Bayside Geoscience was impressed with Carson’s work and offered him a full-time job at the end of his co-op work term. He is eventually considering returning to school, this time at nearby Lakehead University to obtain his Forestry degree and apply for his Registered Professional Forester designation.His long-term goal is to move into mine reclamation work but he would like to get some underground drilling experience first so that he has experience in the entire mining process.
And what about his interest in law? This is still a possibility and by combining his knowledge and experience in forestry, geology, and law, Carson would specialize in environmental law.
“I was surrounded by people who have been in the mining and mineral exploration field for quite some time. The best advice that I gathered from my experience would be that its ok to change what you do if it makes you happy and to always work hard and seek fulfillment within your work, having a long and difficult workday, being out in the woods for 10 hours and leaving back to camp knowing I gave it my all.”
Ontario College Graduate Certificate, Big Data Analytics, Georgian College
Ontario College Graduate Certificate, Research Analyst, Georgian College
Data Analyst, iHUB, CEWIL
Shirin Sajjadi has a 4-year undergraduate degree in Computer Science and a Masters degree in Artificial Intelligence from the Islamic Azad University in Iran. When she chose to focus her studies on artificial intelligence, many of her classmates did not share her curiosity for the emerging technology, but Shirin had an inkling that it would be a big deal.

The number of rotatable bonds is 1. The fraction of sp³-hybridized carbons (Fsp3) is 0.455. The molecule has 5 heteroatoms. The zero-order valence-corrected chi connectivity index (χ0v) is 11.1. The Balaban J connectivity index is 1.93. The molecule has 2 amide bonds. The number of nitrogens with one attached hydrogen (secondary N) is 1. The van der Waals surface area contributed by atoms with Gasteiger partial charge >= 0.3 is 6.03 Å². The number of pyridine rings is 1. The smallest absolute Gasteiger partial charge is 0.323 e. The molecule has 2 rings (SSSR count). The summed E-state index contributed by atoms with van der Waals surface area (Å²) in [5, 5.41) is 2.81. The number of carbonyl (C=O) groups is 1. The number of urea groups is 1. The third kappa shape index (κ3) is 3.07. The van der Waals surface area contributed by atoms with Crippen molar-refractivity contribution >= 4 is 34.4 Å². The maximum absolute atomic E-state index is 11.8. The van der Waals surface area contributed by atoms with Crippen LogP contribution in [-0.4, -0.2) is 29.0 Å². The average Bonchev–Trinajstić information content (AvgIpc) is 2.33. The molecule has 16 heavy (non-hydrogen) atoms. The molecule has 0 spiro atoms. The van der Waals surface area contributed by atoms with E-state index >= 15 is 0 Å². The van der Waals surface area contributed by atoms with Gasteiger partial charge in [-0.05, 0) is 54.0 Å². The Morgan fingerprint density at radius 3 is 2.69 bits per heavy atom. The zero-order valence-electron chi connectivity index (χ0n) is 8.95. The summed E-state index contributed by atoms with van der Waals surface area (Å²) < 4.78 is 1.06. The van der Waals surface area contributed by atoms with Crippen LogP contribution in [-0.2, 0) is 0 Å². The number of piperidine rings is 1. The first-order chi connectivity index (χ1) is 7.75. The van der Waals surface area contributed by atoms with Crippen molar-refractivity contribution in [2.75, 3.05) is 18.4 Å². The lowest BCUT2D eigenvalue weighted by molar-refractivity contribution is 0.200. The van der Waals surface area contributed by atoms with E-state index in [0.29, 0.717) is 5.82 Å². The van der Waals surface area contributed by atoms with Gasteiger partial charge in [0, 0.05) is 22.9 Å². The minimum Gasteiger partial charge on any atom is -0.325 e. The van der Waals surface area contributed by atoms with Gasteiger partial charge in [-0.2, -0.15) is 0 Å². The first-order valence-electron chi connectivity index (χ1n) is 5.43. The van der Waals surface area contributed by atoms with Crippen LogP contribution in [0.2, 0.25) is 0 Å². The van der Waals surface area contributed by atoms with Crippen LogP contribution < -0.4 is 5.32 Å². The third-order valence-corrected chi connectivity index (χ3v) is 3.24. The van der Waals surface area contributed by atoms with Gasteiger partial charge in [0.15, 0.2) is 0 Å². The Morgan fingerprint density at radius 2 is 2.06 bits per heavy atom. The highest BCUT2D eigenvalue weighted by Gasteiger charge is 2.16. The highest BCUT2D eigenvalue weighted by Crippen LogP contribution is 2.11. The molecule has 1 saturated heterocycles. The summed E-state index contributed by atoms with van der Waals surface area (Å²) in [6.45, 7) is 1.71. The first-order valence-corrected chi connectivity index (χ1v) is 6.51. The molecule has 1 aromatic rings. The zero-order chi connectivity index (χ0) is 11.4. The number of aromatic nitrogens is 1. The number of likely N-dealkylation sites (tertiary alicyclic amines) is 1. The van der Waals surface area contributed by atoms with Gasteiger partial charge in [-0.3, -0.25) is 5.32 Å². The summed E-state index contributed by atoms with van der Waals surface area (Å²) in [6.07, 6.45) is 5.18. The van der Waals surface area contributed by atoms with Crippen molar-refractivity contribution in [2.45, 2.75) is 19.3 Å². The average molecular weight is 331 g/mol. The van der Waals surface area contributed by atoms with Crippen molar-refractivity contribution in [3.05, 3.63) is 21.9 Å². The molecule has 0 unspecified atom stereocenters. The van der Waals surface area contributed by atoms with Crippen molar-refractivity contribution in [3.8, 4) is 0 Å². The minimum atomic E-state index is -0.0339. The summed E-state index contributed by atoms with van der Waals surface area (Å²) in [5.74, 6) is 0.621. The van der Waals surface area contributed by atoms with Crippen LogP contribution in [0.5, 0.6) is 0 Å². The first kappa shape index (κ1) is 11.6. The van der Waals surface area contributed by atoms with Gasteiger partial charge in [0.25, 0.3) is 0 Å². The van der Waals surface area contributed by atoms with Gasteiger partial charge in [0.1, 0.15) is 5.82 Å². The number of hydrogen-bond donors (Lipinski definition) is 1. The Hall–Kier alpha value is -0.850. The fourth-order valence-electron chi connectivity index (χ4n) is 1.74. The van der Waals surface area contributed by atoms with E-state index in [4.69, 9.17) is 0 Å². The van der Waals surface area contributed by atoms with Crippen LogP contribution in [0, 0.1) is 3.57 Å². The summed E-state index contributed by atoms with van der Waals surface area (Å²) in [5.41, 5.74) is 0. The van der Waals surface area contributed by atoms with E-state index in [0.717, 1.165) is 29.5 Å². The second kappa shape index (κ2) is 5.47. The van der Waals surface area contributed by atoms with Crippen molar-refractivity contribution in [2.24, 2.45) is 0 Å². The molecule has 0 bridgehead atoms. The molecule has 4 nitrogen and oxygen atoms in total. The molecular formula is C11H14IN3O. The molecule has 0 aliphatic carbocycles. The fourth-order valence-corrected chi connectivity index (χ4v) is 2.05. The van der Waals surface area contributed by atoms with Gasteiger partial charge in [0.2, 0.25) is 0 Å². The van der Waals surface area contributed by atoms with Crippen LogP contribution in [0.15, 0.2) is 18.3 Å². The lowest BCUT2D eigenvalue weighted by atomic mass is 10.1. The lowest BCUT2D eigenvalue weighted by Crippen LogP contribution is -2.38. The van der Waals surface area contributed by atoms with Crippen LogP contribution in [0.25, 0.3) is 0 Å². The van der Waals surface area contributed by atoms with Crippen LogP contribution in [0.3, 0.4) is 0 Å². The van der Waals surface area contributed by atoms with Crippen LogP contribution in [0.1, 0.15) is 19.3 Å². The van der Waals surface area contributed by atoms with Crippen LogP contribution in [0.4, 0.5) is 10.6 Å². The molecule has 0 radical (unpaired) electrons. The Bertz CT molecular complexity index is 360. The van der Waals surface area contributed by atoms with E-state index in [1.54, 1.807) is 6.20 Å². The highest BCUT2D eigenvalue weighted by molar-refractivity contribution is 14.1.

After working for a couple of years as a Software Engineer, Shirin started to have the same inkling about data analytics. With a solid educational foundation, Shirin started to look for a post secondary program that would complement her existing education. The Data Analytics program at Georgian College in Barrie, Ontario was exactly what she was looking for. The two-semester program provides students with a mixture of theoretical knowledge and real-world application of data analytics.
However, she decided that it would be good to learn about the work culture in Canada first, so she took a position with Honda in their Alliston, Ontario plant. While in this role, she observed how people communicated and worked together in teams. These would be useful skills when she started school and would be interacting with her fellow students.
The Big Data Analytics program requires that students have a previous post secondary diploma or degree. Students learned why they would use a certain formula and how to use it. By combining the theoretical knowledge she gained from her university education, and the applied skills from her college program, Shirin emerged from the program with marketable skills.